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Leafs vs. Lottery teams, Botterill vs. Mayers, and Nylander’s all-star bid: Leaflets

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Photo credit:Dan Hamilton-USA TODAY Sports
Jon Steitzer
1 month ago
Another busy week in Leafs land and fans are collectively holding their breath waiting for the William Nylander extension. I debated whether or not I’d cover that in this post but there really isn’t anything else I’d be adding to my belief is the Leafs should get this done ASAP, they should have done it in the summer, and Nylander’s contract being resolved puts Toronto in a much better spot to deal with Marner’s contract this summer. Oh yeah and he’s an elite talent and eight more years of Nylander is a blessing, I should probably mention that too.
Anyways… onto the other stuff…

Leafs vs. Lottery teams

The Anaheim Ducks nearly defeated the Leafs. They rode a 50 save shutout into the late third period before the Leafs managed to tie the game and win in overtime. Oddly enough this is a success story when you consider the struggles the Leafs have had against teams like the Blue Jackets, the Blackhawks, and in previous seasons, the Coyotes. Bad teams get good results against the Leafs and that’s why looking at the next two games against the San Jose Sharks, who haven’t won in 10 games, seems like a curse rather good fortune.
I’ve come down to a few reasons for why this seems to occur. The first is that these teams acknowledge their skill gap to the Leafs beforehand and come up with a game plan around limiting offence through conservative play that also restricts the Leafs shooting lanes. The goaltender knows where Toronto is going to be shooting from and it isn’t too difficult to develop rebound control strategy against the Leafs forwards either.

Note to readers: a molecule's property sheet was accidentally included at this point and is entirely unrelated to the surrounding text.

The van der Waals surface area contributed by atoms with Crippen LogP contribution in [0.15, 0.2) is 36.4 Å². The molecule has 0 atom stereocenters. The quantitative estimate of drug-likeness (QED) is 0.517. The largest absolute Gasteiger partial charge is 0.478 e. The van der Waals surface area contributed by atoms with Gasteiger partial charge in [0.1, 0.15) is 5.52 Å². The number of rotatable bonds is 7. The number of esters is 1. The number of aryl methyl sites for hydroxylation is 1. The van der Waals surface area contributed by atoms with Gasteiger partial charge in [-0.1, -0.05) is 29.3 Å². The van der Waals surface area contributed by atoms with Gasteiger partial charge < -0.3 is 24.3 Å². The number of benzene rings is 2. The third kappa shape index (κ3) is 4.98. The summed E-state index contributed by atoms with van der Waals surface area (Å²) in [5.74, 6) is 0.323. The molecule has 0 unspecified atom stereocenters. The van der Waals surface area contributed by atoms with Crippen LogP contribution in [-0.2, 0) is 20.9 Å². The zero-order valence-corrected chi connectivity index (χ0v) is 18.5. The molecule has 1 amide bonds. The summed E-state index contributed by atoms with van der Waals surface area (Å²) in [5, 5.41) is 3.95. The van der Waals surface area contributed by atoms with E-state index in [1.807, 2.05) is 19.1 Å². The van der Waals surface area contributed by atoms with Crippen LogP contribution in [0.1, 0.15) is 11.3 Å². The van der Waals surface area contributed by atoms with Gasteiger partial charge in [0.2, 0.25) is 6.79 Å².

The other reason is the Leafs seem to bounce back and forth between not respecting their opponent and showing too much respect for their opponent. Against Columbus we’ve seen the Leafs play an incredibly loose game and try to coast by on skill. To some extent that is also what they did against the Ducks and felt they could throw as much at the goaltender as possible and come out victorious (they were right, for what it’s worth.) On the other side of things, we’ve seen the Leafs sit back against teams like the Blackhawks, Canadiens, or Senators at time this season and try to line match against them and hold back from dictating the pace of the game. This hasn’t gone well either as opponents are given too much room and the Leafs defence/goaltending situation doesn’t suit any attempts to sit back.
As much as possible the Leafs need to find the balance of playing their game regardless of opponent and this week’s game against the Kings could very well be the blueprint of that. The Kings might not be a lottery team but if you are looking for a game that should define the identity of the Leafs (an offensive driven game where Toronto were the pressure was constantly on) that was it.

Hartman vs. Perfetti/Mayers vs. Boterill

I have a firm belief that if Sam Cosentino is enthusiastically agreeing with you, there is a strong chance that you are wrong. That would be the case for Jamal Mayers as he debated Jennifer Botterill over Hartman’s cross check on Perfetti in response to Brendan Dillion’s hit on Kirll Kaprizov.